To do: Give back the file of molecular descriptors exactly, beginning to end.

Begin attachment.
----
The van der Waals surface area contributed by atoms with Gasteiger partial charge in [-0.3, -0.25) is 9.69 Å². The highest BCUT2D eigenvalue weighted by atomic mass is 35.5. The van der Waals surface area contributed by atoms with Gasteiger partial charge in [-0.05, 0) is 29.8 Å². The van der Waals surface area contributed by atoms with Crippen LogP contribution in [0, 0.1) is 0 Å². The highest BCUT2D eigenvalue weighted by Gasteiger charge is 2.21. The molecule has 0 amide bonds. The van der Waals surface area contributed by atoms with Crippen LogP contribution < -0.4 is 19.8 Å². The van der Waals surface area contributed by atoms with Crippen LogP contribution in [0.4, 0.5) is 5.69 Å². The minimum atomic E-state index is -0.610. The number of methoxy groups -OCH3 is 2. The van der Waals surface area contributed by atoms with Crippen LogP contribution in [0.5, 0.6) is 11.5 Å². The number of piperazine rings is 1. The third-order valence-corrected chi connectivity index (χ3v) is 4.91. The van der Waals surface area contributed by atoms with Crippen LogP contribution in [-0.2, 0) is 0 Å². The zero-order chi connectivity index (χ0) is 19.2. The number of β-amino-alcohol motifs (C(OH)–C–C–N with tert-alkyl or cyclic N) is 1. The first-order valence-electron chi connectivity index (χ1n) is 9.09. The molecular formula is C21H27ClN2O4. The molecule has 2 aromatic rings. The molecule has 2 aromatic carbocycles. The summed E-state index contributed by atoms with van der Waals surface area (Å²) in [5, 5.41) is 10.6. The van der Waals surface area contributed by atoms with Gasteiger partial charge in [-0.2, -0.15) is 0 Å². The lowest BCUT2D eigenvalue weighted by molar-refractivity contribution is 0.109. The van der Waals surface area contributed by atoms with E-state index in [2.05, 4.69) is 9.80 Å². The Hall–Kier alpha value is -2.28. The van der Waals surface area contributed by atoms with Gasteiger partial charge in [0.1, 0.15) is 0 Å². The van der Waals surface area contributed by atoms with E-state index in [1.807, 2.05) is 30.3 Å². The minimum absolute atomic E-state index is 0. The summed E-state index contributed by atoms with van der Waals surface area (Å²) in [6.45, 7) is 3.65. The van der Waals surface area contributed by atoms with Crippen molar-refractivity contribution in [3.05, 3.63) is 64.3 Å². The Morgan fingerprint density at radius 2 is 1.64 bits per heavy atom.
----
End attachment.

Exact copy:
The van der Waals surface area contributed by atoms with Gasteiger partial charge in [-0.3, -0.25) is 9.69 Å². The highest BCUT2D eigenvalue weighted by atomic mass is 35.5. The van der Waals surface area contributed by atoms with Gasteiger partial charge in [-0.05, 0) is 29.8 Å². The van der Waals surface area contributed by atoms with Crippen LogP contribution in [0, 0.1) is 0 Å². The highest BCUT2D eigenvalue weighted by Gasteiger charge is 2.21. The molecule has 0 amide bonds. The van der Waals surface area contributed by atoms with Crippen LogP contribution < -0.4 is 19.8 Å². The van der Waals surface area contributed by atoms with Crippen LogP contribution in [0.4, 0.5) is 5.69 Å². The minimum atomic E-state index is -0.610. The number of methoxy groups -OCH3 is 2. The van der Waals surface area contributed by atoms with Crippen LogP contribution in [0.5, 0.6) is 11.5 Å². The number of piperazine rings is 1. The third-order valence-corrected chi connectivity index (χ3v) is 4.91. The van der Waals surface area contributed by atoms with Crippen LogP contribution in [-0.2, 0) is 0 Å². The zero-order chi connectivity index (χ0) is 19.2. The number of β-amino-alcohol motifs (C(OH)–C–C–N with tert-alkyl or cyclic N) is 1. The first-order valence-electron chi connectivity index (χ1n) is 9.09. The molecular formula is C21H27ClN2O4. The molecule has 2 aromatic rings. The molecule has 2 aromatic carbocycles. The summed E-state index contributed by atoms with van der Waals surface area (Å²) in [5, 5.41) is 10.6. The van der Waals surface area contributed by atoms with Gasteiger partial charge in [-0.2, -0.15) is 0 Å². The lowest BCUT2D eigenvalue weighted by molar-refractivity contribution is 0.109. The van der Waals surface area contributed by atoms with E-state index in [2.05, 4.69) is 9.80 Å². The Hall–Kier alpha value is -2.28. The van der Waals surface area contributed by atoms with Gasteiger partial charge in [0.1, 0.15) is 0 Å². The van der Waals surface area contributed by atoms with E-state index in [1.807, 2.05) is 30.3 Å². The minimum absolute atomic E-state index is 0. The summed E-state index contributed by atoms with van der Waals surface area (Å²) in [6.45, 7) is 3.65. The van der Waals surface area contributed by atoms with Crippen molar-refractivity contribution in [3.05, 3.63) is 64.3 Å². The Morgan fingerprint density at radius 2 is 1.64 bits per heavy atom.